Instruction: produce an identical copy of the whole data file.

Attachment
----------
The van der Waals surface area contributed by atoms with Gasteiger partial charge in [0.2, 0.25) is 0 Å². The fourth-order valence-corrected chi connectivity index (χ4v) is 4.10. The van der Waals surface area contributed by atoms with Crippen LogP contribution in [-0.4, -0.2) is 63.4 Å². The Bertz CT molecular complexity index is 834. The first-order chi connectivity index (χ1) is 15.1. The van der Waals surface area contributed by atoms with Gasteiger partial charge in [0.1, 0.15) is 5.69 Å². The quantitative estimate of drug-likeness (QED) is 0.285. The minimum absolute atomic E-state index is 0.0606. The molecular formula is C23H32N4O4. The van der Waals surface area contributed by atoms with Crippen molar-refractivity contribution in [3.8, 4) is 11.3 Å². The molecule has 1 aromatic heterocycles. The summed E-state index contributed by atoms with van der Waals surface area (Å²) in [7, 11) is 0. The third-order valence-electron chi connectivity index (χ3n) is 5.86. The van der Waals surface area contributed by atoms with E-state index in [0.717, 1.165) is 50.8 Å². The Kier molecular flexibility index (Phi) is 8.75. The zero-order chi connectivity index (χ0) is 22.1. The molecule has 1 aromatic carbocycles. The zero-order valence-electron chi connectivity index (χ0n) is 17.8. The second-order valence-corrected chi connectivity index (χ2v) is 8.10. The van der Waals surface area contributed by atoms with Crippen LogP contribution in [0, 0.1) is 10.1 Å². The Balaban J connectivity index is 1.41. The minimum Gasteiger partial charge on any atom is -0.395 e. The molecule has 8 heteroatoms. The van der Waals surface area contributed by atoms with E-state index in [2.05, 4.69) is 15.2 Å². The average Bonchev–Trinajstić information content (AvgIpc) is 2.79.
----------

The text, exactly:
The van der Waals surface area contributed by atoms with Gasteiger partial charge in [0.2, 0.25) is 0 Å². The fourth-order valence-corrected chi connectivity index (χ4v) is 4.10. The van der Waals surface area contributed by atoms with Crippen LogP contribution in [-0.4, -0.2) is 63.4 Å². The Bertz CT molecular complexity index is 834. The first-order chi connectivity index (χ1) is 15.1. The van der Waals surface area contributed by atoms with Gasteiger partial charge in [0.1, 0.15) is 5.69 Å². The quantitative estimate of drug-likeness (QED) is 0.285. The minimum absolute atomic E-state index is 0.0606. The molecular formula is C23H32N4O4. The van der Waals surface area contributed by atoms with Crippen molar-refractivity contribution in [3.8, 4) is 11.3 Å². The molecule has 1 aromatic heterocycles. The summed E-state index contributed by atoms with van der Waals surface area (Å²) in [7, 11) is 0. The third-order valence-electron chi connectivity index (χ3n) is 5.86. The van der Waals surface area contributed by atoms with E-state index in [0.717, 1.165) is 50.8 Å². The Kier molecular flexibility index (Phi) is 8.75. The zero-order chi connectivity index (χ0) is 22.1. The molecule has 1 aromatic carbocycles. The zero-order valence-electron chi connectivity index (χ0n) is 17.8. The second-order valence-corrected chi connectivity index (χ2v) is 8.10. The van der Waals surface area contributed by atoms with Crippen LogP contribution in [0, 0.1) is 10.1 Å². The Balaban J connectivity index is 1.41. The minimum Gasteiger partial charge on any atom is -0.395 e. The molecule has 8 heteroatoms. The van der Waals surface area contributed by atoms with E-state index in [2.05, 4.69) is 15.2 Å². The average Bonchev–Trinajstić information content (AvgIpc) is 2.79.